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Chronic multimorbidity among older adults in rural South Africa
  1. Angela Y Chang1,
  2. Francesc Xavier Gómez-Olivé2,
  3. Collin Payne3,
  4. Julia K Rohr4,
  5. Jennifer Manne-Goehler5,
  6. Alisha N Wade2,
  7. Ryan G Wagner2,
  8. Livia Montana4,
  9. Stephen Tollman2,
  10. Joshua A Salomon6
  1. 1Department of Global Health and Population, Harvard T H Chan School of Public Health, Boston, Massachusetts, USA
  2. 2MRC/Wits Rural Public Health and Health Transitions Research Unit (Agincourt), School of Public Health, Faculty of Health Sciences, University of the Witwatersrand, Johannesburg, South Africa
  3. 3School of Demography, The Australian National University, Canberra, Australian Capital Territory, Australia
  4. 4Harvard Center for Population and Development Studies, Harvard University, Cambridge, Massachusetts, USA
  5. 5Division of Infectious Diseases, Massachusetts General Hospital, Harvard Medical School, Boston, Massachusetts, USA
  6. 6Department of Medicine, Stanford University School of Medicine, Palo Alto, California, USA
  1. Correspondence to Dr Angela Y Chang; angela.chang{at}mail.harvard.edu

Abstract

Introduction The rapid ageing of populations around the world is accompanied by increasing prevalence of multimorbidity. This study is one of the first to present the prevalence of multimorbidity that includes HIV in the complex epidemiological setting of South Africa, thus filling a gap in the multimorbidity literature that is dominated by studies in high-income or low-HIV prevalence settings.

Methods Out of the full sample of 5059 people aged 40+, we analysed cross-sectional data on 10 conditions from 3889 people enrolled in the Health and Ageing in Africa: A longitudinal study of an INDEPTH Community in South Africa (HAALSI) Programme. Two definitions of multimorbidity were applied: the presence of more than one condition and the presence of conditions from more than one of the following categories: cardiometabolic conditions, mental disorders, HIV and anaemia. We conducted descriptive and regression analyses to assess the relationship between prevalence of multimorbidity and sociodemographic factors. We examined the frequencies of the most prevalent combinations of conditions and assessed relationships between multimorbidity and physical and psychological functioning.

Results 69.4 per cent (95% CI 68.0 to 70.9) of the respondents had at least two conditions and 53.9% (52.4–55.5) of the sample had at least two categories of conditions. The most common condition groups and multimorbid profiles were combinations of cardiometabolic conditions, cardiometabolic conditions and depression, HIV and anaemia and combinations of mental disorders. The commonly observed positive relationships between multimorbidity and age and decreasing wealth were not observed in this population, namelydue to different epidemiological profiles in the subgroups, with higher prevalence of HIV and anaemia in the poorer and younger groups, and higher prevalence of cardiometabolic conditions in the richer and older groups. Both physical functioning and well-being negatively associated with multimorbidity.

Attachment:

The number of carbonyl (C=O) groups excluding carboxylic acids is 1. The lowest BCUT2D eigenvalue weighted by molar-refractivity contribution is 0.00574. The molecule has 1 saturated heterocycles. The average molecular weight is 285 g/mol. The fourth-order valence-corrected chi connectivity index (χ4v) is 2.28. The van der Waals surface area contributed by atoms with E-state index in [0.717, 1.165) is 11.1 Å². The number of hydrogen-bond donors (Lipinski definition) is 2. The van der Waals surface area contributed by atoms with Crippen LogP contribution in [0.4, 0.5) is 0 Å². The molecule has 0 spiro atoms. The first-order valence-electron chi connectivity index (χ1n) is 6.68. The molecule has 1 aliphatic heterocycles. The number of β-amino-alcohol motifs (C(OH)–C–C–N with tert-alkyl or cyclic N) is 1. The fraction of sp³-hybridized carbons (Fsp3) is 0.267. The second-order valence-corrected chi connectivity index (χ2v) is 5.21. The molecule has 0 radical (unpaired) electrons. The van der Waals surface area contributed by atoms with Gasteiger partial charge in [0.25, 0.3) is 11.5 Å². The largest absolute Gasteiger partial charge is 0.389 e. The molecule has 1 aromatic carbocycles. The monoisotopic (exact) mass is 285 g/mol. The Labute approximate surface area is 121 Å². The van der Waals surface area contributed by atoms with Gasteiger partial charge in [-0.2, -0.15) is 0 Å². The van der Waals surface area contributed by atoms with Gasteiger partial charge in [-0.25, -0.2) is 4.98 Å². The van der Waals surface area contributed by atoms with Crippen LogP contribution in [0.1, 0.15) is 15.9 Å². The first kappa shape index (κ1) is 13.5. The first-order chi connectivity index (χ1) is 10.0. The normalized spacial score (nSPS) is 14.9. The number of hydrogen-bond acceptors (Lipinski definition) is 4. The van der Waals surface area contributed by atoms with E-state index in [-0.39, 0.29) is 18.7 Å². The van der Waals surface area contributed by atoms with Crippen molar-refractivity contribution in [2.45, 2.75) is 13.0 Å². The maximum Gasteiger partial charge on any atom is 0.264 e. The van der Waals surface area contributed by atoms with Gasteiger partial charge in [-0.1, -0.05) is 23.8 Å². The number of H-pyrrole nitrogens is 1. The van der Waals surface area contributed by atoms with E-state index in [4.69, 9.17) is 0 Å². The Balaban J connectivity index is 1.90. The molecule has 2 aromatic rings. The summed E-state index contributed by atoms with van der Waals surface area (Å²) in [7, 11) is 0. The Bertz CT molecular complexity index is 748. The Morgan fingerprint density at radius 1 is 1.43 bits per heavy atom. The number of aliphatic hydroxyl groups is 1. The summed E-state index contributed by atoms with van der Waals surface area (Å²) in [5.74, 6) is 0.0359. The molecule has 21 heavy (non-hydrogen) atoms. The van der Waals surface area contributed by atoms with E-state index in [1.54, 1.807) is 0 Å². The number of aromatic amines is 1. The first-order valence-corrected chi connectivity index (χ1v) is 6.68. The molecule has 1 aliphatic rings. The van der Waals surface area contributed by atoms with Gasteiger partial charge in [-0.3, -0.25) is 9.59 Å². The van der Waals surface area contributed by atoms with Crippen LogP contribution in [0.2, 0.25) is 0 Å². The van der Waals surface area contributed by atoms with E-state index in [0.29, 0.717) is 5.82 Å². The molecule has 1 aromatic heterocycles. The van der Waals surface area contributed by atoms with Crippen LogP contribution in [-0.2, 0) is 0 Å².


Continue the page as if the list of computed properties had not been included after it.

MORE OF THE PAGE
Discussion More coordinated, long-term integrated care management across multiple chronic conditions should be provided in rural South Africa.

  • ageing
  • multimorbidity
  • south africa
  • HIV

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Footnotes

  • Handling editor Seye Abimbola

  • Contributors FXGO, AW, LM, ST, and JAS contributed to the design of the HAALSI study and coordinated baseline data collection and data preparation. AYC and JAS conceived and designed the study. AYC conducted theanalysis and developed the initial draft of the manuscript. FXGO contributed to early conceptual and technical support in the study design and data interpretation phases. All authors substantively reviewed, revised, and approved the final manuscript.

  • Funding The HAALSI study, funded by the National Institute on AgingAgeing (P01 AG041710), is nested within the Agincourt Health and Demographic Surveillance System site, supported by the University of the Witwatersrand and Medical Research Council, South Africa, and the Wellcome Trust, UK (grants 058893/Z/99/A; 069683/Z/02/Z; 085477/Z/08/Z; 085477/B/08/Z). ANW is supported by the Fogarty International Centre (NIH) under Award Number K43TW010698. This paper describes the views of the authors and does not necessarily represent the official views of the National Institutes of Health.

  • Competing interests None declared.

  • Patient consent for publication Not required.

  • Ethics approval The study received ethical approvals from the University of the Witwatersrand Human Research Ethics Committee, the Mpumalanga Provincial Research and Ethics Committee, and the Harvard T.H. Chan School of Public Health Office of Human Research Administration.

  • Provenance and peer review Not commissioned; externally peer reviewed.

  • Data availability statement Data may be obtained from a third party and are not publicly available.

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